We are in the early stages of a global food crisis, the likes of which has never previously been seen. Nearly 1 billion people (or 1 in 7) experience chronic hunger and another 1 billion are faced with serious nutritional deficiencies. Meanwhile, reports suggest that nearly 2 billion people are overweight. Combine these figures and you realise that approximately 4 billion people suffer from food related health issues — more than half of the world’s population. This statistic alone is evidence enough of the need for urgent discussion about our food system.Comments (1)
Dramatic Health Recoveries Reported by Patients Who Took Their Doctor’s Advice and Stopped Using GMO Foods
Consumerism, GMOs, Health & Disease — by Jeffrey M. Smith August 3, 2012
Are genetically modified (GM) foods making you sick – I mean really sick? Up until recently, all that we could say was thank goodness you’re not a lab rat; GM feed messes them up big time. GMOs (genetically modified organisms) appear to trigger the immune systems of both mice and rats as if they were under attack. In addition, the gastrointestinal system is adversely affected, animals age more quickly, and vital organs are damaged. When fed GM foods, lab animals can also become infertile, have smaller or sterile offspring, increased infant mortality, and even hair growing in their mouths. Have I got your attention?
Biotechnology corporations such as Monsanto try to distort or deny the evidence, sometimes pointing to their own studies that supposedly show no reactions. But when scientists such as French toxicologist G.E. Seralini re-analyzed Monsanto’s raw data, it actually showed that the rats fed GM corn suffered from clear signs of toxicity – evidence that industry scientists skillfully overlooked.Comments (1)
GMOs — by Richard Widows July 27, 2012
The recent announcement that the Bill and Melinda Gates Foundation have donated close to US$10 million to research what has been termed as ‘fertilizer free’ grain crops, whilst applaudable on the surface, only serves to distract us from the real solution to global hunger — agroecological (or natural farming) systems at the local level.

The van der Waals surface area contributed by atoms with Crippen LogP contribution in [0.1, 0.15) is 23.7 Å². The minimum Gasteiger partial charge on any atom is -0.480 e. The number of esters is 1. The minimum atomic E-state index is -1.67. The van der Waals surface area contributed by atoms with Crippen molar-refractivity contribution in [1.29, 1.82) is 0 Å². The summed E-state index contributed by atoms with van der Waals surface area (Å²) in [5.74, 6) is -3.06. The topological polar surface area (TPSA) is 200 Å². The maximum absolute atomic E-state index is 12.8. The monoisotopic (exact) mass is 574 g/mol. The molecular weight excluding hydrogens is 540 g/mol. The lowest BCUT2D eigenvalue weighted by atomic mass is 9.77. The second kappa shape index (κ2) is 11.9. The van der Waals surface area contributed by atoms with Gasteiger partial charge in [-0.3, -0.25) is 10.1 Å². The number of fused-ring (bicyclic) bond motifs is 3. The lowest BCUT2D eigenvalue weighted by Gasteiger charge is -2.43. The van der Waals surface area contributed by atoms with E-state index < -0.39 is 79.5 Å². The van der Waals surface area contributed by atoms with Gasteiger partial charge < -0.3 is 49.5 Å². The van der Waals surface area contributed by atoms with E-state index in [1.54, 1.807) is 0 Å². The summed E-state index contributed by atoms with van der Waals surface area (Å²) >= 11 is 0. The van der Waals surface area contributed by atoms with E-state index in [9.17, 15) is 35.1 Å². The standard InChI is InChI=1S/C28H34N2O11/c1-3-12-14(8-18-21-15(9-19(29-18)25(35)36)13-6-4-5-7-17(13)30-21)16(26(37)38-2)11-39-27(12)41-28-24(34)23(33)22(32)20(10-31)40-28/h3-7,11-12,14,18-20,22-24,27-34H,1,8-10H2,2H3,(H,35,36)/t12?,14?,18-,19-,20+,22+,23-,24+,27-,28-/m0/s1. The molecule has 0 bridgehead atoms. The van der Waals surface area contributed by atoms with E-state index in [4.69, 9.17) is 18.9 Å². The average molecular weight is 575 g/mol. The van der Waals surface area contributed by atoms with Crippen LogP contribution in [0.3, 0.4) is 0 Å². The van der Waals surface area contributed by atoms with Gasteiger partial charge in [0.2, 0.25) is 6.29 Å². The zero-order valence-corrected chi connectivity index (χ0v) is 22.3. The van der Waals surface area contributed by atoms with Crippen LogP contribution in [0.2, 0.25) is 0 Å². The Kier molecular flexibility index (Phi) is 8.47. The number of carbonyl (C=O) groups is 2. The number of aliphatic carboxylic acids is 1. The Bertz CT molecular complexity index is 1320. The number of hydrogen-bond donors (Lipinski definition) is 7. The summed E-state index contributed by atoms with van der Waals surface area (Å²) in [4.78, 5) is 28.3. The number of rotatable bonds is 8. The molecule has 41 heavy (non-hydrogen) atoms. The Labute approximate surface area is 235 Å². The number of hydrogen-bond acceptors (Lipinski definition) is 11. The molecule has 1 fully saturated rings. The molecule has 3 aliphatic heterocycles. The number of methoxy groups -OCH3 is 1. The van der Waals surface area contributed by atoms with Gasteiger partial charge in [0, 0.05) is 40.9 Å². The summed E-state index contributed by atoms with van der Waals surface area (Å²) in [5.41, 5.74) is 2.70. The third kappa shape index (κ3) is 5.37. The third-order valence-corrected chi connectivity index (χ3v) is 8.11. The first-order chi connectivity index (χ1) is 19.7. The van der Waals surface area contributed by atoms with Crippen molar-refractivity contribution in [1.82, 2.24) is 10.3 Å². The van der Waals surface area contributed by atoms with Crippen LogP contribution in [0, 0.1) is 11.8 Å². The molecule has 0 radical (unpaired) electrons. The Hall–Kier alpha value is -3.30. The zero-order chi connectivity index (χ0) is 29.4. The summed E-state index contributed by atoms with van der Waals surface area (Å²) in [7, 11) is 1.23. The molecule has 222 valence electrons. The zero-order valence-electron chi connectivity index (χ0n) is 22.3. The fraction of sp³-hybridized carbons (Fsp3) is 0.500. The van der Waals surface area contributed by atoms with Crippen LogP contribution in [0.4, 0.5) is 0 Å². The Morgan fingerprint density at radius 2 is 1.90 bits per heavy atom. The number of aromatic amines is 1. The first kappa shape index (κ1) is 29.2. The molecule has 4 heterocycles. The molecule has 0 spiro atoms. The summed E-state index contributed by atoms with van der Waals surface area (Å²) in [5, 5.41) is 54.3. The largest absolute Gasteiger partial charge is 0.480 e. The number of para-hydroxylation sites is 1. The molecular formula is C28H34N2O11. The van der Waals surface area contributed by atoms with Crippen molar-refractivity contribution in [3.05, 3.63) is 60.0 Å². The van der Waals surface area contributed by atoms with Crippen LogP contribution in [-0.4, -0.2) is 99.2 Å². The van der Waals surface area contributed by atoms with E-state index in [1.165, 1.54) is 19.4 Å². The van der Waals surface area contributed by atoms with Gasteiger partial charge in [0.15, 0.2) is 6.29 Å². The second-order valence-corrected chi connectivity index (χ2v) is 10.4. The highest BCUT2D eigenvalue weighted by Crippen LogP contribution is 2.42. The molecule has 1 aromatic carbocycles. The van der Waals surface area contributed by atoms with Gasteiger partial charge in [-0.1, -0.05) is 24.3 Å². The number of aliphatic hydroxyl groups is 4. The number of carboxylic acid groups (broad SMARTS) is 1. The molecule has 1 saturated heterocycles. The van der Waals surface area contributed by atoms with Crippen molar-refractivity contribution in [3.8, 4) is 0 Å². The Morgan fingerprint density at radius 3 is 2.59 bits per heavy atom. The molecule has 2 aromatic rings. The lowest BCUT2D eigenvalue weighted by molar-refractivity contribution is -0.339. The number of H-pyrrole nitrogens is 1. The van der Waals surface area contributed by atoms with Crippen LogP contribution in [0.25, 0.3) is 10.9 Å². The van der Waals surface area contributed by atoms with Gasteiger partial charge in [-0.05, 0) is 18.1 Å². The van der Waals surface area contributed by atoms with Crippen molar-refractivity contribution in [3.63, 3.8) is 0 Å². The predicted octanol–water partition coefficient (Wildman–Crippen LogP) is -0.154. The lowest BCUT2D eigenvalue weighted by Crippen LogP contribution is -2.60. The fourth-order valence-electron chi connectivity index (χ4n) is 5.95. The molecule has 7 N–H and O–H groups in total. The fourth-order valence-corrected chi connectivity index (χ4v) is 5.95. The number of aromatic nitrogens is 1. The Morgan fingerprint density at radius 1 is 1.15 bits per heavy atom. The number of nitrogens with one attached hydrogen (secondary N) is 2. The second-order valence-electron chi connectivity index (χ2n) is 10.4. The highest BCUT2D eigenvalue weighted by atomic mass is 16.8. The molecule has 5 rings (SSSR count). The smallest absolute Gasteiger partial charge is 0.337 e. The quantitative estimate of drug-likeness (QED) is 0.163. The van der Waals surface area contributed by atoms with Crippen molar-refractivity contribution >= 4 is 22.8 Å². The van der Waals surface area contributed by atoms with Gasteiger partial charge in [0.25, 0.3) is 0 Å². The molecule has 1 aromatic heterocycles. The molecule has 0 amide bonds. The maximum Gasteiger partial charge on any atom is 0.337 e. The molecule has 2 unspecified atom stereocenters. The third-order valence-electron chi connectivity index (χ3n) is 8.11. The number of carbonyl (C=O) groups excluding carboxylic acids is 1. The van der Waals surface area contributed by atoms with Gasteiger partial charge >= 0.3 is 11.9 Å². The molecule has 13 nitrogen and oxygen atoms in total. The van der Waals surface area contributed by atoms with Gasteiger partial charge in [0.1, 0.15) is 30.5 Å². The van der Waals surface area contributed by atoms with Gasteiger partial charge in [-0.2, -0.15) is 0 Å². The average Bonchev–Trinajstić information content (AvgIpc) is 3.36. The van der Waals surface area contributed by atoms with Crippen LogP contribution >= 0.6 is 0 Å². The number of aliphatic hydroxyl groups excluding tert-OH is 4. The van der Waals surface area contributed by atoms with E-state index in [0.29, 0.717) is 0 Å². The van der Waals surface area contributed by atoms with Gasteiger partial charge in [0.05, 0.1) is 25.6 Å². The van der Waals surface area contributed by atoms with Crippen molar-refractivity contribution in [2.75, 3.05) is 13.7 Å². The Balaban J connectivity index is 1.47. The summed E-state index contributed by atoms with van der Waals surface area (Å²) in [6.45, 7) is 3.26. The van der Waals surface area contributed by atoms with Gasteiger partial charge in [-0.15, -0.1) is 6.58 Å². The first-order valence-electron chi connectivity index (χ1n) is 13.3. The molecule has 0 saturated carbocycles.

But first, let’s consider the concept of ‘fertilizer free’ food. What is actually being referred to here is the concept of transferring the genes responsible for nitrogen fixation from legume plants into grain crops, such as wheat and rice. In theory this sounds great. The application of nitrogen fertilizers is one of the most unsustainable and damaging practices in agriculture; if all plants produced their own nitrogen life would be much easier.Comments (9)
Food Shortages, GMOs, Global Warming/Climate Change — by Earth Policy Institute July 25, 2012
by Lester R. Brown , Earth Policy Institute
In the early spring of 2012, U.S. farmers were on their way to planting some 96 million acres in corn, the most in 75 years. A warm early spring got the crop off to a great start. Analysts were predicting the largest corn harvest on record.Comments (1)
Biodiversity, Consumerism, Deforestation, Economics, GMOs, General, Global Warming/Climate Change, Health & Disease, Soil Erosion & Contamination, Water Contaminaton & Loss, peak oil — by Craig Mackintosh PRI Editor July 24, 2012
National Food Plan, Green Paper
The Australian federal government has issued a green paper on a National Food Plan for public consultation, which will include a series of public meetings in various places over the next several weeks, until September 30, 2012.
This is an excellent opportunity for permaculturists, localvores, agro-ecologists, etc., to get their message across and help ensure that it’s not just the big corporations who shape Australia’s food future (to their own disastrous ends).
Inset, at right, is the full Green Paper, and here is a summary. You’ll see that the focus is on dollars and exports, rather than sustainable peak-oil-generation resilience.
Please share this page, and encourage as many lucid souls as you can to get involved and breathe some sanity into Australia’s food future.Comments (6)
Alternatives to Political Systems, Economics, Food Shortages, GMOs, Global Warming/Climate Change, People Systems, Society, Village Development — by David Bollier July 17, 2012
MST: The Landless Workers Movement
Raj Patel has been tracking the pathologies of the global food system for many years. An activist and academic who teaches at the UC Berkeley Center for African Studies, Patel has just published a second, updated edition of his 2008 book, Stuffed and Starved: The Hidden Battle for the World Food System.
The problem with the food system is not that we don’t produce enough calories to eradicate hunger, Patel notes. It’s that the food system has its own priorities of institutional consolidation and profit, which means that more than one billion people in the world are malnourished and two billion are overweight – which is worse than when the first edition of Patel’s book came out.Comments (0)